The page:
WESTMINSTER, Colo. — A Westminster man has been found guilty in the killing of his grandmother in 2019, officials announced Thursday.
John Swenson, 25, was convicted of first-degree murder in the death of 75-year-old Linda Shomberg in December 2019.
“This brutal crime shocks the conscience,” District Attorney Brian Mason said in a statement. “The defendant’s brutality against his own grandmother was truly unspeakable. I appreciate the jury returning a just verdict in this case.”
Swenson will be sentenced on May 10.
Officers with the Westminster Police Department had responded to a call regarding a welfare check around noon on Dec. 9, 2019. The police department had received the call from a woman who said she was concerned about her mother, Shomberg, since she hadn't heard from her in three days, according to an affidavit.
When two officers arrived to the East Bay Senior Housing complex, located at 3720 68th Avenue, they knocked on the door, but nobody answered. The door was unlocked, so they opened it a few inches and introduced themselves, according to an affidavit.
When one of the officers looked in the apartment, he said he saw a very neat and clean room.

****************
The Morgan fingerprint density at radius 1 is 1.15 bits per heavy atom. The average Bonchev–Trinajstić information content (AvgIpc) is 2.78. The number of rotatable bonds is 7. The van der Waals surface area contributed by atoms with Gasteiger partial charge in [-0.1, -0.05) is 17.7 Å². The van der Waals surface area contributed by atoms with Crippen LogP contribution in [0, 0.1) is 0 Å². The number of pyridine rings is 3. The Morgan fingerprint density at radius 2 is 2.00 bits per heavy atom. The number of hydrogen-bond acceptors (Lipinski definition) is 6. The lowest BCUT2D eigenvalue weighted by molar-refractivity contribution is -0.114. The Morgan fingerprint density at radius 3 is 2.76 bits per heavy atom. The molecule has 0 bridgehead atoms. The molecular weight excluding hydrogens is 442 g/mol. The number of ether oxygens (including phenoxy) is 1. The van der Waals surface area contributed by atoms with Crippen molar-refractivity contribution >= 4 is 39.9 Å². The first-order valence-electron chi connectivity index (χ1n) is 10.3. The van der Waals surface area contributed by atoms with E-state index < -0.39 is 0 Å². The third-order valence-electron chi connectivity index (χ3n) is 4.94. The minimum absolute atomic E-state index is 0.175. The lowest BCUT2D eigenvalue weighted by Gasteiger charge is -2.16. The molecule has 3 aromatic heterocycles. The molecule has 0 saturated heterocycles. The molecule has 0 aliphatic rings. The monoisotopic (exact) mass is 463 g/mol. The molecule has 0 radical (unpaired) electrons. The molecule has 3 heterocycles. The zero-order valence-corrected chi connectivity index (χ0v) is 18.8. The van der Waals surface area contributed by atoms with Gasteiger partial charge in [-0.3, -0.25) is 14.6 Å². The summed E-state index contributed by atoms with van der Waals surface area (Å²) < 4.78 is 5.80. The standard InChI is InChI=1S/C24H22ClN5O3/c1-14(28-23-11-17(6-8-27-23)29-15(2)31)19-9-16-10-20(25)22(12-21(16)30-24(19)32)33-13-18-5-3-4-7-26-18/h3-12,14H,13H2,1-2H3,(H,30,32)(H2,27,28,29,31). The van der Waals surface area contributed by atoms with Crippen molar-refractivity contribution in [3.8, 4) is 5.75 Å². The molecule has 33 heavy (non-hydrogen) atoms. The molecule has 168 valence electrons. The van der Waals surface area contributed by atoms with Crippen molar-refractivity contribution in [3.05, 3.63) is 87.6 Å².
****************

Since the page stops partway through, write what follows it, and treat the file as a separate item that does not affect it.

Both officers walked into the home, yelling for Linda and asking if anybody was home. Nobody responded, according to an affidavit.
The bedroom door was open and the officers walked in to find Shomberg in a pool of blood on the floor of her apartment, according to an affidavit. She was breathing hard, but was unresponsive. Her hair was soaked with blood.
Shomberg was transported to a hospital, where she was pronounced deceased. Emergency room staff said she had multiple fractures to her face and a brain bleed.
Police said they saw blood splatter on the bedroom wall by the door, on a shoe cabinet and on the bedspread. They also saw Shomberg's seven-day pillbox and noticed pills from the Thursday section were missing.
One of the officers who responded to the welfare check reached out to the woman's daughter — who had called police requesting a welfare check earlier that day — to gather more information. She told police the last person to talk to Shomberg was one of her nephews, who lives out of state. She said she, as well as the rest of her family, hadn't been able to get a hold of Shomberg since the afternoon of Dec. 5. The daughter said she was concerned because her nephew, John Power Swenson, had been staying with Shomberg, and that he was on parole for burglary or robbery and is homeless. She described her nephew as a "meth user," according to the affidavit.
She said the family is afraid of Swenson. When the officer told the daughter that her mother was injured and being transported to a hospital, she said she felt like Swenson did something to her, according to the affidavit.